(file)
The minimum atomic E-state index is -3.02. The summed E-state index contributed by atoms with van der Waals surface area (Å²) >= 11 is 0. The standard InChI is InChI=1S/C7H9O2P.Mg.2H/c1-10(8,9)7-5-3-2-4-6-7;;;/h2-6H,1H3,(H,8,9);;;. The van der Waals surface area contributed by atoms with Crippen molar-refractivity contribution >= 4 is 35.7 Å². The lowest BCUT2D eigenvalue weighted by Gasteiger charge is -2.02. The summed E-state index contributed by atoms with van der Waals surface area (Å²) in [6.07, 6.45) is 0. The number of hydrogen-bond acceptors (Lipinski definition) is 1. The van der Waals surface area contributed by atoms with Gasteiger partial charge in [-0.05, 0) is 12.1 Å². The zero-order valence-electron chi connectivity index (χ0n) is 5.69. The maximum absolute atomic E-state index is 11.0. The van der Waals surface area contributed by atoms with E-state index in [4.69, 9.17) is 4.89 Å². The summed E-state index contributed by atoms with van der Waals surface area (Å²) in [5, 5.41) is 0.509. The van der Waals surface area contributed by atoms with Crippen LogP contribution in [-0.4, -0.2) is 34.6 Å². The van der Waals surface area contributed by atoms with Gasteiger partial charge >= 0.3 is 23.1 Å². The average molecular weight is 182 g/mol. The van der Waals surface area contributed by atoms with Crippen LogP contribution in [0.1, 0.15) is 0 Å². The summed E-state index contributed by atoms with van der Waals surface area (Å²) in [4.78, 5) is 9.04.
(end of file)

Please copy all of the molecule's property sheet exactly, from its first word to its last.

The minimum atomic E-state index is -3.02. The summed E-state index contributed by atoms with van der Waals surface area (Å²) >= 11 is 0. The standard InChI is InChI=1S/C7H9O2P.Mg.2H/c1-10(8,9)7-5-3-2-4-6-7;;;/h2-6H,1H3,(H,8,9);;;. The van der Waals surface area contributed by atoms with Crippen molar-refractivity contribution >= 4 is 35.7 Å². The lowest BCUT2D eigenvalue weighted by Gasteiger charge is -2.02. The summed E-state index contributed by atoms with van der Waals surface area (Å²) in [6.07, 6.45) is 0. The number of hydrogen-bond acceptors (Lipinski definition) is 1. The van der Waals surface area contributed by atoms with Gasteiger partial charge in [-0.05, 0) is 12.1 Å². The zero-order valence-electron chi connectivity index (χ0n) is 5.69. The maximum absolute atomic E-state index is 11.0. The van der Waals surface area contributed by atoms with E-state index in [4.69, 9.17) is 4.89 Å². The summed E-state index contributed by atoms with van der Waals surface area (Å²) in [5, 5.41) is 0.509. The van der Waals surface area contributed by atoms with Crippen LogP contribution in [-0.4, -0.2) is 34.6 Å². The van der Waals surface area contributed by atoms with Gasteiger partial charge >= 0.3 is 23.1 Å². The average molecular weight is 182 g/mol. The van der Waals surface area contributed by atoms with Crippen LogP contribution in [0.1, 0.15) is 0 Å². The summed E-state index contributed by atoms with van der Waals surface area (Å²) in [4.78, 5) is 9.04.